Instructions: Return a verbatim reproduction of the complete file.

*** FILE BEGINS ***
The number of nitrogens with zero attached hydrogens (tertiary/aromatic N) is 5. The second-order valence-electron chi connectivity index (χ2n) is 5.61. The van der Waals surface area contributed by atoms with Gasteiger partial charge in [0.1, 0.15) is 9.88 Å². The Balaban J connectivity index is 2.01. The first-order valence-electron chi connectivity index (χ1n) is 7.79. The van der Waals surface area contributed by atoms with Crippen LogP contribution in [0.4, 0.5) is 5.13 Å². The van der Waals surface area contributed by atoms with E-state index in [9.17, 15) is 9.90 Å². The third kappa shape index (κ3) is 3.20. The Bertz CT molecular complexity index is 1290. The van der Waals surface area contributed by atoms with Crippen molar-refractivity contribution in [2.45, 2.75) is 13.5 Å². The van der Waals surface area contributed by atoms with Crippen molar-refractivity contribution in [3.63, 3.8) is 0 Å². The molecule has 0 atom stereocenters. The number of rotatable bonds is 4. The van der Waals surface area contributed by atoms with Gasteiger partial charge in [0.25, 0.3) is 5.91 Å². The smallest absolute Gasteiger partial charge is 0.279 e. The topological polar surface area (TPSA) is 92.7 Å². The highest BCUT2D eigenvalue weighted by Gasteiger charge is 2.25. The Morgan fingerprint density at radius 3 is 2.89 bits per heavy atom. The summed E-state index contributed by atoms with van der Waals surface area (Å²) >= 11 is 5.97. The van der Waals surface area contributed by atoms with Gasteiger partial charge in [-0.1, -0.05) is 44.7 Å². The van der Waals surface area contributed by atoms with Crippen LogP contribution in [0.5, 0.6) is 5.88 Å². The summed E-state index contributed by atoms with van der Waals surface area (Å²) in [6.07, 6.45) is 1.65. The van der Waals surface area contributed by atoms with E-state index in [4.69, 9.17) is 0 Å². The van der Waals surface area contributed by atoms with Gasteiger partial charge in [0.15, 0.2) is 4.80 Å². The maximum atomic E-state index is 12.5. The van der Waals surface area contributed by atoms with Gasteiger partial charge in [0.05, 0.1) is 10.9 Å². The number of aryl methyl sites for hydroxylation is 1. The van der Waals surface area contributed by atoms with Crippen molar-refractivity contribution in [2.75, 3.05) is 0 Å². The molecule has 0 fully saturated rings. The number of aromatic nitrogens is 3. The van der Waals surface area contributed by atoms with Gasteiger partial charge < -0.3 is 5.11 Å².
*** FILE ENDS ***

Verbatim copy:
The number of nitrogens with zero attached hydrogens (tertiary/aromatic N) is 5. The second-order valence-electron chi connectivity index (χ2n) is 5.61. The van der Waals surface area contributed by atoms with Gasteiger partial charge in [0.1, 0.15) is 9.88 Å². The Balaban J connectivity index is 2.01. The first-order valence-electron chi connectivity index (χ1n) is 7.79. The van der Waals surface area contributed by atoms with Crippen LogP contribution in [0.4, 0.5) is 5.13 Å². The van der Waals surface area contributed by atoms with E-state index in [9.17, 15) is 9.90 Å². The third kappa shape index (κ3) is 3.20. The Bertz CT molecular complexity index is 1290. The van der Waals surface area contributed by atoms with Crippen molar-refractivity contribution in [2.45, 2.75) is 13.5 Å². The van der Waals surface area contributed by atoms with Crippen molar-refractivity contribution in [3.63, 3.8) is 0 Å². The molecule has 0 atom stereocenters. The number of rotatable bonds is 4. The van der Waals surface area contributed by atoms with Gasteiger partial charge in [0.25, 0.3) is 5.91 Å². The smallest absolute Gasteiger partial charge is 0.279 e. The topological polar surface area (TPSA) is 92.7 Å². The highest BCUT2D eigenvalue weighted by Gasteiger charge is 2.25. The Morgan fingerprint density at radius 3 is 2.89 bits per heavy atom. The summed E-state index contributed by atoms with van der Waals surface area (Å²) >= 11 is 5.97. The van der Waals surface area contributed by atoms with Gasteiger partial charge in [-0.1, -0.05) is 44.7 Å². The van der Waals surface area contributed by atoms with Crippen LogP contribution in [0.5, 0.6) is 5.88 Å². The summed E-state index contributed by atoms with van der Waals surface area (Å²) in [6.07, 6.45) is 1.65. The van der Waals surface area contributed by atoms with E-state index in [4.69, 9.17) is 0 Å². The van der Waals surface area contributed by atoms with Gasteiger partial charge in [0.15, 0.2) is 4.80 Å². The maximum atomic E-state index is 12.5. The van der Waals surface area contributed by atoms with Gasteiger partial charge in [0.05, 0.1) is 10.9 Å². The number of aryl methyl sites for hydroxylation is 1. The van der Waals surface area contributed by atoms with Crippen molar-refractivity contribution in [2.75, 3.05) is 0 Å². The molecule has 0 fully saturated rings. The number of aromatic nitrogens is 3. The van der Waals surface area contributed by atoms with Gasteiger partial charge < -0.3 is 5.11 Å².